Lucio Fontana, Portrait of Antonin Artaud, 1968, wood, enamel, copper, steel, plexiglas and artist’s book, MoMA, New York:

Fontana founded the Italian postwar movement Spazialismo, which aimed to bring art and science together. He is best known for groundbreaking work in which he slashed, cut, punctured, and bored into the surfaces of his paintings, drawings, prints, and sculptures in an attempt to transcend illusionistic representation.

These strategies can be seen in the “illustrations” Fontana contributed to a book by Otto Hahn about the iconoclastic French playwright, actor, poet, artist, and director Antonin Artaud (1896–1948). Through his theories about art and theater and his experiences with drug addiction and institutionalization, Artaud became a figure of tremendous interest among artists in the 1960s. To illustrate this book, Fontana created a set of punctured sheets of steel, brass, and plexiglass kept in a sculptural container.

Posted on 13 April, 2014

Georges de la Tour, Quarrelling Musicians (The Musicians’ Brawl), 1625-30, oil on canvas, 94 x 140 cm, Private Collection

Georges de la Tour, Quarrelling Musicians (The Musicians’ Brawl), 1625-30, oil on canvas, 94 x 140 cm, Private Collection

Posted on 13 April, 2014

(Not so) good morning

Today is my ‘I have to be productive, or I’m in big, big trouble’ day. Every time I go to write some of my essay, I end up deleting more words than I add. It’s time to stop being so pernickety, and just get a first draft completed. Or at least make it past 1,000 words …

Posted on 13 April, 2014

Nicolas Lancret, Luncheon Party in a Park, c.1735, oil on canvas, 54.1 x 46 cm, Museum of Fine Arts, Boston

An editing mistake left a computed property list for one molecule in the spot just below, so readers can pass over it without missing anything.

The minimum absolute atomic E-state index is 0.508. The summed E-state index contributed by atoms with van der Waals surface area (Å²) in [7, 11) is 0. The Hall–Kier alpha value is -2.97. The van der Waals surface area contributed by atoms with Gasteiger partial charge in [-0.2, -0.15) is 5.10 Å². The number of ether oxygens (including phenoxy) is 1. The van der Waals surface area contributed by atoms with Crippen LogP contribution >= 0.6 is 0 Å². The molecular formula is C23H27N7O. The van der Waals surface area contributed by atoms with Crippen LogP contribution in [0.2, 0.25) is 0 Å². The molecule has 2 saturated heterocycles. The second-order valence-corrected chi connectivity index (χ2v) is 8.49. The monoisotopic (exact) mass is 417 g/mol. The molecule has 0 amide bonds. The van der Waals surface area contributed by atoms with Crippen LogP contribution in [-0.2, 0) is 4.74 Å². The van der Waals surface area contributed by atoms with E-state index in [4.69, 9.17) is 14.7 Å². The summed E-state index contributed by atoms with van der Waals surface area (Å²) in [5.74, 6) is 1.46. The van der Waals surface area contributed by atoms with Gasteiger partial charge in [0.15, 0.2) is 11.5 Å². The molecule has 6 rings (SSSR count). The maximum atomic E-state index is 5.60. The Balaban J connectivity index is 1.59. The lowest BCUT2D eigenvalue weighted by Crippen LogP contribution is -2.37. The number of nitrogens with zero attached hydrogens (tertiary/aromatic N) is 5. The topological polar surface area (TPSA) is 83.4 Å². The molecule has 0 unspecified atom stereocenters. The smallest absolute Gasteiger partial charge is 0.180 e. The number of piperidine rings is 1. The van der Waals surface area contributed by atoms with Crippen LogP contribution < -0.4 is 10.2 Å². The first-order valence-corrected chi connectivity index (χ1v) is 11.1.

Drunk dogs, smashed plates, a giant ham … where was my invite?!

Nicolas Lancret, Luncheon Party in a Park, c.1735, oil on canvas, 54.1 x 46 cm, Museum of Fine Arts, Boston

Drunk dogs, smashed plates, a giant ham … where was my invite?!

Posted on 12 April, 2014

Léon Bonnat, Roman Girl at a Fountain, 1875, oil on canvas, 170.2 x 100.3 cm, The Metropolitan Museum of Art, New York

Léon Bonnat, Roman Girl at a Fountain, 1875, oil on canvas, 170.2 x 100.3 cm, The Metropolitan Museum of Art, New York

Posted on 12 April, 2014

Giacomo Balla, Street Lamp, 1909, oil on canvas, 174.7 x 114.7 cm, MoMA, New York

Giacomo Balla, Street Lamp, 1909, oil on canvas, 174.7 x 114.7 cm, MoMA, New York

Posted on 12 April, 2014

Art of 1885:

Edgar DegasLa Toilette, c.1885, pastel on paper, Hermitage Museum, St. Petersburg

Claude MonetPoppy Field in a Hollow near Giverny, 1885, oil on canvas, 65.1 x 81.3 cm, Museum of Fine Arts, Boston

Paul SignacThe Modistes, 1885-86, oil on canvas, 111.8 x 89 cm, Foundation E. G. Bührle, Zurich

Posted on 11 April, 2014